According to the ADA Health Policy Institute, dental care use among publically insured children had steadily increased from 30.6 percent utilization in 2000 to 41 percent rate in 2014. Under the bill, states have the ability to opt out of insuring pediatric dental care. This could be detrimental to providing preventive dental care for children in those states.

Additionally, several health care organizations are concerned that these amendments do little to address the gaps in funding the bill will create.

Next steps:
The bill now moves to the Senate for consideration, where it is likely to be modified. It is important to reach out to your senators to share your concerns about the bill and how it may affect the patients you serve.

Read more about the MacArthur amendment.
from the states
California introduces bills to improve Denti-Cal

What's the issue?
Assemblywoman Anna Caballero introduced Assembly Bill 753. The bill allocates more money from the state's tobacco tax toward dental services for children and adults participating in Denti-Cal, a program that provides dental care to low-income residents. In 2016, California voters approved the Healthcare, Research and Prevention Tobacco Tax Act. The bill increased the taxes imposed on cigarettes and enabled the state to use that revenue to increase funding for health care programs under Medi-Cal. Currently $191 million is allocated to improve dental services. Caballero's bill increases this to $300 million. The money would be used to increase payments to dentists that provide preventive dental services to adults.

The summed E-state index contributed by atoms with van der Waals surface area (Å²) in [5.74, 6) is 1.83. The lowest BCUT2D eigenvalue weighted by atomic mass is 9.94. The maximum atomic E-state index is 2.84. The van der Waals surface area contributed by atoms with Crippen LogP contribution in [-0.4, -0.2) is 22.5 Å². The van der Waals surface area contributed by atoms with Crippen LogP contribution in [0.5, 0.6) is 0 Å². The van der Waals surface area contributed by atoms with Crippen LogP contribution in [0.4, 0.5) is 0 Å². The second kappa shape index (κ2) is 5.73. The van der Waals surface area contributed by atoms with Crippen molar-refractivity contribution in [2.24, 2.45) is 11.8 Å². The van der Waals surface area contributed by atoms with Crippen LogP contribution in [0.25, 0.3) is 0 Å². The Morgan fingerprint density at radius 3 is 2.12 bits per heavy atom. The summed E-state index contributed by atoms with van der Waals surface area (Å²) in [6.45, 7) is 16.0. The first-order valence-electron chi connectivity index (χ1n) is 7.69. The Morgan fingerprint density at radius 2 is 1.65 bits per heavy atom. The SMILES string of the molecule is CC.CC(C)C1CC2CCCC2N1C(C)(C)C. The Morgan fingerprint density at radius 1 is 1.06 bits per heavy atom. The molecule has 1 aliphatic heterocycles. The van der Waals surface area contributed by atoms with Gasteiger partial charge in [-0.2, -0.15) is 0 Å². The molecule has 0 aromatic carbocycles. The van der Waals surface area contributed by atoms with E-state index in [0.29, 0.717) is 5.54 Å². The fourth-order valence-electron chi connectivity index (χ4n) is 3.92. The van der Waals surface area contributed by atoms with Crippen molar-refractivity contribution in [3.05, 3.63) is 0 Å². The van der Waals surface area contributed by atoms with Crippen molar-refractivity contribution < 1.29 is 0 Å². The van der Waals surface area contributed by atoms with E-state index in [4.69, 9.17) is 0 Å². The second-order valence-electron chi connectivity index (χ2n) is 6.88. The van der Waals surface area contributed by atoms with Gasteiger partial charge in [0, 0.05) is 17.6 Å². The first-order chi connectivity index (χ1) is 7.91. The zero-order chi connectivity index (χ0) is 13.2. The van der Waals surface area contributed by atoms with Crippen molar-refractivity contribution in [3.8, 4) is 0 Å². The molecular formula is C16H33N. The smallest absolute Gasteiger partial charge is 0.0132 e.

AB 15 is another bill that attempts to address issues with the Denti-Cal program. Assembly Member Brian Maienschein's bill doubles the reimbursement rate for Denti-Cal providers for the 15 most common prevention, treatment and oral evaluation services. Revenues from the tobacco tax would be used to fund the increase in reimbursement rates.

Why is this important?
In 2014, a California state auditor's report indicated that fewer than half of the children eligible for Denti-Cal saw a dentist. Since then, California has strived to make improvements to the Denti-Cal program to reduce barriers to care.

It is important to monitor to these bills to determine if other states will begin to use excise taxes to fund health care initiatives.

Next step:
Reducing Barriers to Care Spotlight: Minnesota

On April 3, Gov. Mark Dayton signed Senate File 662 into law. The bill allows out-of-state dental students to work in Federally Qualified Health Centers (FQHCs) throughout Minnesota. Several FQHCs in Minnesota experienced shortages of dental students that could provide care.

Sen. Julie Rosen, author of the bill notes "greater Minnesota has a severe shortage of dentists. It shouldn't matter where a dental student attends dental school. As long as they are attending an accredited dental school, they should be able to provide this critical service while perfecting their skills under the strict supervision of licensed dentists."
Advocacy Brief shares news about ongoing issues and legislation that are of interest to dental students and organized dentistry. Inclusion of items does not imply their adherence to ASDA policy.